To gain insight into the neuroanatomical basis of these central actions of thyroid hormone, Mittag et al. initially studied TRa1 R384C mutant mice (11). These mice are heterozygous for the R384C point mutation that reduces T3-binding affinity of TRα1 by approximately 10 fold. Mittag et al. previously suggested (15) that central autonomic control of cardiovascular responses to stress, activity, or changes in environmental temperature was dysregulated in this mouse model. In the study by Mittag et al., the authors made the interesting observation that the level of parvalbumin (pv) mRNA was reduced by approximately 50% in the hypothalami of TRa1 R384C mice (11). Of note, pv+ cells are present not only in the hypothalamus but also in many other areas of the brain (18). Immunohistochemistry identified a small population of hypothalamic pv+ cells localized in the anterior hypothalamic area (AHA) that had not been described previously. Importantly, in TRa1 R384C mice, this population of hypothalamic pv+ cells was drastically reduced (by ~70%), as compared with that in wild-type control mice, while other hypothalamic pv+ cell groups were unchanged. In addition, Mittag et al. found that the selective reduction in the number of AHA pv+ cells was due to a developmental defect caused by impaired signaling through both the α1 and β TR isoforms (11).

To study the possible functional roles of the AHA pv+ neurons, Mittag et al. carried out whole-cell patch-clamp recordings, using hypothalamic slices prepared from adult mice expressing GFP in pv+ neurons. Interestingly, all analyzed AHA pv+ cells were responsive to changes in temperature ranging from 25°C to 40°C, causing either excitation or inhibition in approximately 70% and 30% of the neurons, respectively. Additional studies suggested the involvement of specific ion channels in mediating these opposing electrophysiological effects. In a similar fashion, treatment with thyrotropin-releasing hormone (TRH) also led to either excitation or inhibition of AHA pv+ neurons. However, since no correlation was observed between the nature of the TRH response and the type of temperature sensitivity, the authors postulated the existence of at least four different subpopulations of AHA pv+ neurons (11). Future studies aimed at better understanding the properties and potential physiological roles of these various AHA pv+ cell populations should be of significant interest.

Potential physiological roles of AHA pv+ neurons

To explore the potential physiological relevance of the newly discovered AHA pv+ neurons, the authors selectively ablated approximately 40% of the AHA pv+ cells in wild-type mice. While the loss of this cell population did not induce major metabolic or behavioral phenotypes, it did lead to pronounced increases in systolic and diastolic blood pressure. Since the serum levels of hormones that are critically involved in blood pressure regulation remained unchanged in these mice, the authors proposed that the observed changes in cardiovascular function might be caused by altered autonomic outflow.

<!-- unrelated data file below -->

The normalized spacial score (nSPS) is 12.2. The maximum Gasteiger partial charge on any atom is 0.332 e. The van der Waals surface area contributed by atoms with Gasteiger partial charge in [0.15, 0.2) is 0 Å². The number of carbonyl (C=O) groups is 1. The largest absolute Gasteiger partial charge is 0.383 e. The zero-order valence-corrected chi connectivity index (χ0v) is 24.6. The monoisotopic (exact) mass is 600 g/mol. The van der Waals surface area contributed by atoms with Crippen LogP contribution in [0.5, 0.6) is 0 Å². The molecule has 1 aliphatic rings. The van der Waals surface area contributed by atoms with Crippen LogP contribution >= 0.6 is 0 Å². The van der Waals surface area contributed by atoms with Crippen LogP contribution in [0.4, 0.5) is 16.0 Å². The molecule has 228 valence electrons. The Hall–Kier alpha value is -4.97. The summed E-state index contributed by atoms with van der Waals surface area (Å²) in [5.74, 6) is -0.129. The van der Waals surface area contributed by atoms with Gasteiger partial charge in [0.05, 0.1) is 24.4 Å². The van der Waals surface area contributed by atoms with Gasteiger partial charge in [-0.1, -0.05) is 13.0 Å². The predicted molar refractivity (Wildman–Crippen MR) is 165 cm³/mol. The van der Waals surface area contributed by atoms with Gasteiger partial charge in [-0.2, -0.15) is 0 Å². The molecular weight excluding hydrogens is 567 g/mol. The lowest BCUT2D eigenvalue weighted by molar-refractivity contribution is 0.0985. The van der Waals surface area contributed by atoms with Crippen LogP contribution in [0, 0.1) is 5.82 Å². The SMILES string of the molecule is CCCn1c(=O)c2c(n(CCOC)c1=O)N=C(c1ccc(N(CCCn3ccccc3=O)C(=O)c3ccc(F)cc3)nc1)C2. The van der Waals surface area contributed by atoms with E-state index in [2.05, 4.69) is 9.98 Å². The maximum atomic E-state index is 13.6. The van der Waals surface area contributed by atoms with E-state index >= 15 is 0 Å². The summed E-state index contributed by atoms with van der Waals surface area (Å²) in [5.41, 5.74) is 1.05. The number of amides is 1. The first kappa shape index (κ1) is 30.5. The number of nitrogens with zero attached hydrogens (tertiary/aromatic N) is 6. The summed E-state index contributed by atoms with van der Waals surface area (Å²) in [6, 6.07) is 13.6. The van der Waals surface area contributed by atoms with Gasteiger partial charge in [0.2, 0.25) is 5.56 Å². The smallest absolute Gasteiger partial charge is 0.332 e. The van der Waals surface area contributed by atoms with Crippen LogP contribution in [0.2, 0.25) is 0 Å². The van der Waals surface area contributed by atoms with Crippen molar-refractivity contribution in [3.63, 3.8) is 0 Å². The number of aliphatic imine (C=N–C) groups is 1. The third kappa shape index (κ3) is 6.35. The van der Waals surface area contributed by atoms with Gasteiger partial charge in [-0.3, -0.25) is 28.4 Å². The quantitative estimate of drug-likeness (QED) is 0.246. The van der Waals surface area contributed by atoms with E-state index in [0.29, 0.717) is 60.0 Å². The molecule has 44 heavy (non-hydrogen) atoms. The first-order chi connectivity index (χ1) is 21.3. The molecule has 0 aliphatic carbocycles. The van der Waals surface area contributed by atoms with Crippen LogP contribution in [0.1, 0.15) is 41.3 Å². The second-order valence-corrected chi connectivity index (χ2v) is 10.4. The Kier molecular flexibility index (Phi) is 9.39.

Moreover, following cold exposure (4°C), AHA pv+-ablated mice displayed a pronounced increase in heart rate, as compared with that of control mice. This effect was not observed at thermoneutrality (30°C). Mittag et al. also treated AHA pv+-ablated mice with N-methylscopolamine, a muscarinic receptor antagonist that interferes with the inhibitory cardiac parasympathetic actions of acetylcholine, and timolol, a β-adrenergic receptor antagonist that blocks the stimulatory sympathetic cardiac effects of norepinephrine (or epinephrine). They showed that the ability of the two antagonists to trigger changes in heart rate was significantly reduced in AHA pv+-ablated mice. Taken together, these findings strongly support the concept that AHA pv+ neurons play a critical role in the central regulation of cardiovascular function.

Future directions

The study by Mittag et al. has important implications regarding the origin of cellular defects that lead to cardiovascular damage in hypothyroidism. Previous evidence indicated that the heart responds directly to T3 (1). Indeed, cardiomyocytes isolated from TRα1-deficient mice display abnormal inactivation kinetics of voltage-dependent potassium currents (19). Thus, a key issue still to be addressed is the relative contribution of central hypothalamic circuits compared with that of peripheral heart responses in regulating overall cardiac function. Obviously, this question is relevant for understanding the bradycardia and low blood pressure phenotypes observed in a human patient carrying the THRA mutation (8) and in TRa1 R384C mice.

Fascinating questions remain to be addressed concerning the mechanism by which thyroid hormone regulates the development of the AHA pv+ neurons. It is unknown whether there is a failure to generate these neurons or whether these neurons are initially formed but then succumb to cell death at a later stage. The answer to this question may have implications for our understanding of the pathophysiology of human congenital hypothyroidism. The study by Mittag et al., showing the involvement of TRs in the development of a new subgroup of hypothalamic neurons, complements other recent investigations of the genetic pathways that generate neuronal diversity in several hypothalamic nuclei (20).

Other key unanswered questions that arise from this work (11) concern the neuroanatomical basis for the distinct responses of the postulated four subpopulations of AHA pv+ neurons and the nature of the connections through which these neurons regulate cardiac function.

In summary, the authors have expanded our perspective on the role of the hypothalamus in the central control of homeostatic functions. In addition, the findings alert us to the likelihood that thyroid hormone, sometimes considered to be an “old” hormone, will yet be found to mediate new functions. Contemporary techniques provide unprecedented opportunities for dissecting the roles of specific genes in defined cell populations. We may anticipate that continued exploration will identify additional developmental and physiological functions that are under the control of thyroid hormone signaling.

Acknowledgments

Both authors are funded by the Intramural Research Program of the NIDDK, NIH.

Footnotes

Conflict of interest: The authors have declared that no conflict of interest exists.

Citation for this article:J Clin Invest. 2013;123(1):117–120. doi:10.1172/JCI67448.

See the related article beginning on page 509.